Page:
Maximum elotuzumab serum concentration (Cmax) increased in a dose-proportional manner from 5 to 20 mg/kg. But nonlinear pharmacokinetics (area under the curve [AUC]) increased more than proportionally. The systemic clearance (CL) decreased and terminal phase half-life (T1/2λ) increased with increasing doses, indicating a saturation of target-mediated elimination. Saturation of CS1 receptor by elotuzumab on bone marrow plasma cells achieved 80% and 95% at doses of 10 and 20 mg/kg, respectively, without dose-limiting toxicity (DLT). Bortezomib addition did not affect CS1 receptor saturation. No clinically significant differences were found in the pharmacokinetics of elotuzumab based on age (37–88 years), gender, race, baseline lactate dehydrogenase, renal impairment, end-stage renal disease and mild hepatic impairment (the mean terminal half-life is 33 days).34,36
SAFETY AND TOLERABILITY
In Phase 1 study, the MTD of IV elotuzumab in combination with oral lenalidomide and dexamethasone is identified, 28 patients were enrolled. Three doses of elotuzumab were given, three patients each for 5 and 10 mg/kg and 22 patients for 20 mg/kg. There was no DLT at 5, 10 and 20 mg/kg of elotuzumab in first cycle. Elotuzumab in combination with lenalidomide and low-dose dexamethasone was, generally, well tolerated. Based on the efficacy data, 10 mg/kg of elotuzumab by IV infusion is recommended to combine with lenalidomide and low-dose dexamethasone.34
In Phase 3 ELOQUENT-2 trail, patients were randomly assigned to receive elotuzumab plus lenalidomide/dexamethasone (elotuzumab group), or lenalidomide/dexamethasone alone (control group). The median duration of treatment was 17 and 12 months in the elotuzumab and control groups, respectively. Serious adverse reactions were reported in 65% of the elotuzumab group and 57% in the control group. The most common grade 3 or 4 hematological AEs included lymphocytopenia in 77% versus 49% and neutropenia in 34% versus 44%, in the elotuzumab and control groups, respectively. The treatment-related AEs in the elotuzumab arm versus the control arm were fatigue (47% vs 39%), pyrexia (37% vs 25%), peripheral edema (26% vs 22%), nasopharyngitis (25% vs 19%), diarrhea (47% vs 36%), constipation (36% vs 27%), musculoskeletal or connective-tissue disorders included muscle spasms (30% vs 26%), back pain (28% vs 28%); the other disorders included cough (31% vs 18%) and insomnia (23% vs 26%).38
FUTURE DIRECTIONS AND CONCLUSION
Although MM remains incurable, treatment options have improved for patients during the past decade. Myeloma is a genetically diverse disease and thus has provided challenges for the implementation of precision medicine and targeted therapy. A better understanding of biomarkers that predict response to specific therapeutic regimens is needed to improve patient care.42 Utilization of CS markers specific for plasma cells has gained interest for directing the treatment of MM since additional targets and therapeutic antibodies are emerging. For example, daratumumab binds to CD38 which is highly expressed on MM cells and was recently approved for patients with MM. CD38 is less abundant on normal lymphoid and myeloid cells. Daratumumab exerts anti-myeloma activity by multiple immune-mediated mechanisms including complement-dependent cytotoxicity, ADCC and apoptosis induction.43,44 It is feasible that combined targeting of CD38 and SLAMF7 may improve anti-myeloma activity as downregulation of both receptors may represent a rare event and thus decreased probability of escape from ADCC.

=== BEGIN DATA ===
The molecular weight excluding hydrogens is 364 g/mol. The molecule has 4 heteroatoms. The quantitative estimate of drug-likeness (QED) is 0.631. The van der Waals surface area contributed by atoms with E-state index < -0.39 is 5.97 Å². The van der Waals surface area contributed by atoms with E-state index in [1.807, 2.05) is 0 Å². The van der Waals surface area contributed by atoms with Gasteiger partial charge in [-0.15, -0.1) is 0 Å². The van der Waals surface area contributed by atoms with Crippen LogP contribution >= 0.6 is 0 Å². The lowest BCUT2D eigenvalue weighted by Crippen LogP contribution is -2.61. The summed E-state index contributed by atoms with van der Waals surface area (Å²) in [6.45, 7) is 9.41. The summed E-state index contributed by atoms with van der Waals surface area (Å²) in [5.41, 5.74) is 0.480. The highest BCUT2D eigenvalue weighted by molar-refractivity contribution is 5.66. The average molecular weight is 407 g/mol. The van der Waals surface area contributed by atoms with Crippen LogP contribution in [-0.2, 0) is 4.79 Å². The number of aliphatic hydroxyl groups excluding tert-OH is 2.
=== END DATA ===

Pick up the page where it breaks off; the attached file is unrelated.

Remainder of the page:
The combination of elotuzumab with other mABs treatment is also being clinically evaluated. The PD-1 immune checkpoint inhibitor nivolumab, has antitumor immune response in various tumors and approval by the FDA for nonsmall cell lung cancer, melanoma, head/neck cancer, Hodgkin’s lymphoma and renal cell carcinoma. In a Phase III multicenter trial, patients with RRMM are randomly assigned to evaluate the clinical benefit and safety for the combination therapy of N-Pd group (nivolumab, pomalidomide and dexamethasone, the investigational arm), Pd group (pomalidomide and dexamethasone, the control arm) and NE-Pd group (elotuzumab, nivolumab, pomalidomide and dexamethasone, the experimental arm). This study is, currently, recruiting participants. (ClinicalTrials.gov Identifier: NCT02726581).
In summary, elotuzumab has shown promising early clinical results and understanding how to best combine targeting SLAMF7 in combination with other immune strategies as well as standard of care agents may lead to improved patient outcomes for the treatment of MM.
This work was supported by National Institute Health (award number: 1RO1CA159727-01_LAH) and National Institute General Medicine (award number: U54GM104942).
The authors report no conflicts of interest in this work.
Wei-Chih Chen,1 Abraham S. Kanate,2,3 Michael Craig,2,3 William P. Petros,1,3 Lori A. Hazlehurst1–3
1Department of Pharmaceutical Sciences, School of Pharmacy, 2Osborn Hematopoietic Malignancy and Transplantation Program, West Virginia University, 3West Virginia University Cancer Institute, Morgantown, WV, USA
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Source: Cancer Management and Research.
Originally published July 12, 2017.